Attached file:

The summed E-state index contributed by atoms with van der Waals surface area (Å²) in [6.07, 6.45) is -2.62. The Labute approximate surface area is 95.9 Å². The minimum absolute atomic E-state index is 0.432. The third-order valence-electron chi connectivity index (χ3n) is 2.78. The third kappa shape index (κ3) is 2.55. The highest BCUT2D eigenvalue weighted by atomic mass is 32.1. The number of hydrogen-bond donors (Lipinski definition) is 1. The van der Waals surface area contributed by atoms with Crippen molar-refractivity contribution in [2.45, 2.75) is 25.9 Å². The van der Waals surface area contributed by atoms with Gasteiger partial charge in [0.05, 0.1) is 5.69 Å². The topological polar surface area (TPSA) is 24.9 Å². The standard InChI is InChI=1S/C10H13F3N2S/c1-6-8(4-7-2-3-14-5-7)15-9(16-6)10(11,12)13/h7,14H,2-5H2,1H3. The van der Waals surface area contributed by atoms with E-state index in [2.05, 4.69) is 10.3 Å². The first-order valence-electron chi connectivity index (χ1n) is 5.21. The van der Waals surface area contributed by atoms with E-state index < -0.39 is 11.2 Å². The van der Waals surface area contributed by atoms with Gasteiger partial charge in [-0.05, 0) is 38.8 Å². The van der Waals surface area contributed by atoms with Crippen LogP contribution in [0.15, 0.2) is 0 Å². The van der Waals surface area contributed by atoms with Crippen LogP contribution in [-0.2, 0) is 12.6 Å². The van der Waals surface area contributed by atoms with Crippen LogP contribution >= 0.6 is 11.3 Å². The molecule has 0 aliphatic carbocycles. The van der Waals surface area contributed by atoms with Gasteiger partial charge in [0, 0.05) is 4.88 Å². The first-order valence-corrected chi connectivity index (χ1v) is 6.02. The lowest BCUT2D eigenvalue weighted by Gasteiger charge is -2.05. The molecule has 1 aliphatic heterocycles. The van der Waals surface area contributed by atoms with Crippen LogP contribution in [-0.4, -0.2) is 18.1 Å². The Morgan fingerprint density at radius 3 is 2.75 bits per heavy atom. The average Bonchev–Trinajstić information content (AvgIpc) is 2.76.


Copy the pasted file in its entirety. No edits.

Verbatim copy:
The summed E-state index contributed by atoms with van der Waals surface area (Å²) in [6.07, 6.45) is -2.62. The Labute approximate surface area is 95.9 Å². The minimum absolute atomic E-state index is 0.432. The third-order valence-electron chi connectivity index (χ3n) is 2.78. The third kappa shape index (κ3) is 2.55. The highest BCUT2D eigenvalue weighted by atomic mass is 32.1. The number of hydrogen-bond donors (Lipinski definition) is 1. The van der Waals surface area contributed by atoms with Crippen molar-refractivity contribution in [2.45, 2.75) is 25.9 Å². The van der Waals surface area contributed by atoms with Gasteiger partial charge in [0.05, 0.1) is 5.69 Å². The topological polar surface area (TPSA) is 24.9 Å². The standard InChI is InChI=1S/C10H13F3N2S/c1-6-8(4-7-2-3-14-5-7)15-9(16-6)10(11,12)13/h7,14H,2-5H2,1H3. The van der Waals surface area contributed by atoms with E-state index in [2.05, 4.69) is 10.3 Å². The first-order valence-electron chi connectivity index (χ1n) is 5.21. The van der Waals surface area contributed by atoms with E-state index < -0.39 is 11.2 Å². The van der Waals surface area contributed by atoms with Gasteiger partial charge in [-0.05, 0) is 38.8 Å². The van der Waals surface area contributed by atoms with Crippen LogP contribution in [0.15, 0.2) is 0 Å². The van der Waals surface area contributed by atoms with Crippen LogP contribution in [-0.2, 0) is 12.6 Å². The van der Waals surface area contributed by atoms with Crippen LogP contribution >= 0.6 is 11.3 Å². The molecule has 0 aliphatic carbocycles. The van der Waals surface area contributed by atoms with Gasteiger partial charge in [0, 0.05) is 4.88 Å². The first-order valence-corrected chi connectivity index (χ1v) is 6.02. The lowest BCUT2D eigenvalue weighted by Gasteiger charge is -2.05. The molecule has 1 aliphatic heterocycles. The van der Waals surface area contributed by atoms with Crippen LogP contribution in [-0.4, -0.2) is 18.1 Å². The Morgan fingerprint density at radius 3 is 2.75 bits per heavy atom. The average Bonchev–Trinajstić information content (AvgIpc) is 2.76.